• It makes the user aware of what kinds of personal information will be collected or asked for from the website, whether it will be shared or not, and — if it is to be shared — with whom. 

Why are privacy policies important?

Many people don't take the time to read website privacy policies, as many of them are long and filled with hard-to-understand legal terms.  In fact, some people just assume that their personal information won't be shared by a website simply because it has a privacy policy.  Unfortunately, as we just explained, many privacy policies are as much (or more) about what a website will do with any information that it gets from you as they are about what a website won't do with your information.

Understanding what a privacy policy does and doesn't allow a website to do with respect to your personal information helps you to make an informed decision about your privacy on the Internet.  If you feel that a website's privacy policy gives it too much leeway to intrude into your personal life, you may want to consider using another website that has a stricter privacy policy.  Or, you may want to use some of the strategies and tools from other articles in this course to protect your privacy yourself, instead of expecting other websites to do it for you.

Things to be aware of in a privacy policy

We realize that we just mentioned that many privacy policies are difficult to read because they are lengthy and filled with legal-speak.  However, you can make them slightly easier to digest — and gauge how well they will actually protect your privacy — by asking a few key questions. 

10 questions to ask while reading a privacy policy

  • What information does the website require me to provide in order to use it?

  • Does the website collect any information from me besides what is required to use it?

  • By merely using the website, am I consenting to the website being able to collect information from me?

  • What reason or reasons does the website give for collecting or requiring certain types of information from me (e.g. "deliver our services", "improve my experience", etc.)?

  • Does the website share, sell, or trade any of the information that it collects from me with anyone else?

  • If the website shares, sells, or trades my information, with whom do they do so?  (Their partner services?  Advertisers?  The government?  Law enforcement?  Other groups?)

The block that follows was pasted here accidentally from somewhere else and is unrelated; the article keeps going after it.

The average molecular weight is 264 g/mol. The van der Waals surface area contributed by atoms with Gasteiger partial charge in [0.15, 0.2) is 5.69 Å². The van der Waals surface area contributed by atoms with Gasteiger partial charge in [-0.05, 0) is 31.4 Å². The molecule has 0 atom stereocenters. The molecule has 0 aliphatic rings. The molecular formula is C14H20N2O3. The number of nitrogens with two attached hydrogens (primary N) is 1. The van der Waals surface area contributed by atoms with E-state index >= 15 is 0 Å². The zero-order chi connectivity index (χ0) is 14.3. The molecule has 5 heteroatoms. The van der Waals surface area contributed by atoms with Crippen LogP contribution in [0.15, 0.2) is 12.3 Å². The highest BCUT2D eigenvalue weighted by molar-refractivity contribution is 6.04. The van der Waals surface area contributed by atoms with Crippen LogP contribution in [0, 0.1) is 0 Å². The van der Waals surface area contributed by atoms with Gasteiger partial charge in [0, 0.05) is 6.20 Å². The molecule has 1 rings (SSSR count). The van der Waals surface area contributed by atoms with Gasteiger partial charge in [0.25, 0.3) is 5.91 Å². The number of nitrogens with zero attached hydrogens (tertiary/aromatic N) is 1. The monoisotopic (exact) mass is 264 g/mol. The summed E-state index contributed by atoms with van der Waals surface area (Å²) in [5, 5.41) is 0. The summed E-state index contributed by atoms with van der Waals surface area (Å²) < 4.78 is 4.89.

• When does the website release my information to anyone else?  (Never?  When they're required to by law?  When they fear that their own — or someone else's — well-being is at stake?  Whenever they want?)

  • How long does the website keep any information that it collects from me?  (30 days?  90 days?  A year?  Until I close my account or otherwise request that they get rid of it?  As long as they are required to by law?  Until they deem that it's no longer useful to them?)

  • Does the website actually delete any information that they collect from me (whether I request it or they do so in keeping with their privacy policy), or do they simply remove any parts of it that could personally identify me?

  • Does the website allow any other groups, besides themselves, to collect information from me while I use their website?  If so, what are the privacy policies of these groups?

Skim over a privacy policy, and see how many of these questions you can find an answer to.  If you don't like the answers that you find, consider taking steps to independently protect your privacy.  You may even not want to use the website at all, and find a more privacy-wise alternative instead.

If you'd like an example of how to read a privacy policy by using these questions as a guideline, check out our Case Study: Facebook Privacy Policy article.


Anyway, that's a brief introduction to privacy policies!

What is Internet Privacy?

What is online privacy?

There are certain things that people do in order to not have anyone else know what they're doing on the Internet.  Some are simple, while others are more complex.  They include:

  • Identifying themselves only with a generic name or some other impersonal piece of information

  • Not posting certain personal information about themselves on websites

  • Deleting records on their web browser or computer of where they've been on the Internet

  • Setting their web browser to not track where they go on the Internet

  • Using websites that do not track their activity, or installing programs that prevent tracking